Slaying the e-mail monster

Adam Tinworth
Adam Tinworth

I’ve been staring at an unusual sight on and off over the last 18 hours or so:

Inbox Zero, Yosemite edition

Yes, I’ve hit inbox zero. And I need to keep as close to this as I can. Here’s why:

My working life is about as complex as it has ever been right now. I’m balancing a four day week with multiple clients doing different sorts of work for each. That’s a secure position – it would take a lot of clients dropping me at once to create a financial threat – but it’s hard to manage. Sequential “large jobs” are much easier that the rapid task switching I’m doing right now.

The only way I can keep on top of this is to let go of one of my worst habits: using my in-box as a “to-do” list, as Neil Perkin reminded me yesterday:

It’s easy to get into the habit of using your inbox as staging for inbound tasks yet conflating email and task management is actually a really bad idea – not least because inboxes are not designed to be to-do lists, and using it as such means that you have to reassess every time you look at your email and also that what goes onto your to-do list is effectively at the behest of other people, not controlled by you.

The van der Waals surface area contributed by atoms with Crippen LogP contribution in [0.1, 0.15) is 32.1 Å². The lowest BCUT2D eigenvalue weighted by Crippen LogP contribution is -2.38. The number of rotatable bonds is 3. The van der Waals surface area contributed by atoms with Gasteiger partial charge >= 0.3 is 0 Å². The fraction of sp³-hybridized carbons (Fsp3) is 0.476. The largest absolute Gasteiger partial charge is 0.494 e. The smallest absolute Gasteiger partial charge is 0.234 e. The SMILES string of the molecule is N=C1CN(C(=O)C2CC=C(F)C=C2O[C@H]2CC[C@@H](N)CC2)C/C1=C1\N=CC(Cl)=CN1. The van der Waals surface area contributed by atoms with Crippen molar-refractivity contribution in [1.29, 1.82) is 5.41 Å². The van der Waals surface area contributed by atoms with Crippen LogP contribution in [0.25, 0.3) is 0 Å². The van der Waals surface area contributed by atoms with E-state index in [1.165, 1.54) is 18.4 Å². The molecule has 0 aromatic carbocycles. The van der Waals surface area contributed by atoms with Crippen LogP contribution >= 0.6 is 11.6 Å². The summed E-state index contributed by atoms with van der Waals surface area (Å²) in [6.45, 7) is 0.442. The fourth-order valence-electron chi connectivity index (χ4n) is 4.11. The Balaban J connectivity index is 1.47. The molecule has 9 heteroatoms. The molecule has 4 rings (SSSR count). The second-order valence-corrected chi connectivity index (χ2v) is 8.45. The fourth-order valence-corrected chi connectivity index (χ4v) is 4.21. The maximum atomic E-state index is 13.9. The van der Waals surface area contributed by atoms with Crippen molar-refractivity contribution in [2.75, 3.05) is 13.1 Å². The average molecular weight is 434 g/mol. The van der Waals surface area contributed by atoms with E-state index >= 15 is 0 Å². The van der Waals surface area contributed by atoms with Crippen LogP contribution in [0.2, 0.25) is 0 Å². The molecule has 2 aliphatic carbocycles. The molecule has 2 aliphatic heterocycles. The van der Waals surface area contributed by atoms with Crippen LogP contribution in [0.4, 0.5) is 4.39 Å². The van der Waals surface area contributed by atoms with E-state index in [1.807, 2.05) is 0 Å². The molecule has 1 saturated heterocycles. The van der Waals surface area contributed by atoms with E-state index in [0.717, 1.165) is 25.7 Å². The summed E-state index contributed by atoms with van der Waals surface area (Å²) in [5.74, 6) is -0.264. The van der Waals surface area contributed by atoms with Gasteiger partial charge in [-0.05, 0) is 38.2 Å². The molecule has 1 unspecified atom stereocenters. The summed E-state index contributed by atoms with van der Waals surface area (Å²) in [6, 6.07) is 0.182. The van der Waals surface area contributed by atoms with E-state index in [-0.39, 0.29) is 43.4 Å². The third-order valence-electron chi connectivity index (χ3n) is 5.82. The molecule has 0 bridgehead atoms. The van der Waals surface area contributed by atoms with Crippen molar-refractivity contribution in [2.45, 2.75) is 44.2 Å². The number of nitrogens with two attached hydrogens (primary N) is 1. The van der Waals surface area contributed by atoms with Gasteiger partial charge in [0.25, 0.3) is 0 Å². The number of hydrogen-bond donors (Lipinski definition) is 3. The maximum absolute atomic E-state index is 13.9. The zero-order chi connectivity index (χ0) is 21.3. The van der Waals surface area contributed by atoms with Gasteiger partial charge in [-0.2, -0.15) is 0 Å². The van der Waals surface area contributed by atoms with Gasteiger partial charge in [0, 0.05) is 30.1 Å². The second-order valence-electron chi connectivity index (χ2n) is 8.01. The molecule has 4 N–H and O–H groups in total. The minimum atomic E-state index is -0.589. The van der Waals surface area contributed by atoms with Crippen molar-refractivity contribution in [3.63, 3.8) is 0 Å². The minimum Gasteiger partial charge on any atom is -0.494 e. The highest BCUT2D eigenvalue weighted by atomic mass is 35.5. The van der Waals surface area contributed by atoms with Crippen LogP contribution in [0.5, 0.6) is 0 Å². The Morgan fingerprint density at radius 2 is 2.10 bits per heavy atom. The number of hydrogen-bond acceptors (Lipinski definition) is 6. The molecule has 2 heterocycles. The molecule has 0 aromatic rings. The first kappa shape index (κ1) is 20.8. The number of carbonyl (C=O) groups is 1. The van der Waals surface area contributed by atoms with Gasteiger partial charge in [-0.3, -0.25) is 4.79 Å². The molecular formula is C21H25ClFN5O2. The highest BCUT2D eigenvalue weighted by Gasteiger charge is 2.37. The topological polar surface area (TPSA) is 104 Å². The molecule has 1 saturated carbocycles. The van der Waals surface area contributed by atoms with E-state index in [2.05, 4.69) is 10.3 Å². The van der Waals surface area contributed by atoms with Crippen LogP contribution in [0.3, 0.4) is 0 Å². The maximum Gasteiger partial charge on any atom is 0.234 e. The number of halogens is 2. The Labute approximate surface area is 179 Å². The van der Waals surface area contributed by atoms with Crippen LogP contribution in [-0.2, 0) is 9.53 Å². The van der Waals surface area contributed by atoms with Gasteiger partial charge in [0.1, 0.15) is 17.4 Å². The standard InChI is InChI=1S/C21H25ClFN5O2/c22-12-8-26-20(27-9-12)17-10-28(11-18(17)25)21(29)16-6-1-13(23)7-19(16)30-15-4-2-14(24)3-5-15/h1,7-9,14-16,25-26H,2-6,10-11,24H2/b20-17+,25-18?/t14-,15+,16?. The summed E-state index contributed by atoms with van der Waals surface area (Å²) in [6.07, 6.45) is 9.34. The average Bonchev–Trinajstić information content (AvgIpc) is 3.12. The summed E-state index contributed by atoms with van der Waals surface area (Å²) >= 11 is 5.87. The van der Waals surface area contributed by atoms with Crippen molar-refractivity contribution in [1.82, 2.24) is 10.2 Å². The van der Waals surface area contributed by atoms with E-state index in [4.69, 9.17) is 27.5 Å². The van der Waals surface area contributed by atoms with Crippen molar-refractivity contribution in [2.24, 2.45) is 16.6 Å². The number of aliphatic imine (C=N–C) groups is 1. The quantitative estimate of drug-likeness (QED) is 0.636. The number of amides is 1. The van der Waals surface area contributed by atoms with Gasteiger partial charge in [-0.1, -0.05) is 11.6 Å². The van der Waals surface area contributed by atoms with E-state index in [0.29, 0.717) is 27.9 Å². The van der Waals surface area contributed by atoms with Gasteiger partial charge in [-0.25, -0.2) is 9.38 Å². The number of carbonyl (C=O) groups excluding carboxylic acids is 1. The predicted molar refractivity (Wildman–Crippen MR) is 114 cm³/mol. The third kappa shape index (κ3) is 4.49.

So that beautifully clean in-box does not reflect a lack of things to do – just that I’ve moved those things to do into a better system for managing them. (I’m using a combination of Evernote and Clear at the moment – but that’s fodder for a different post.) But it does mean that I’m feeling much more relaxed. I’ve got a lot to do – but I know what I have to do, and it’s clearly delineated for me. Opening my e-mail is no longer a short cut to guilt and stress – and that’s healthy.

We’ll see how long I can maintain this, but in theory, if I maintain discipline in the period when I address e-mail, it should flow reasonably easily from here.


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Adam is a lecturer, trainer and writer. He's been a blogger for over 20 years, and a journalist for more than 30. He lectures on audience strategy and engagement at City, University of London.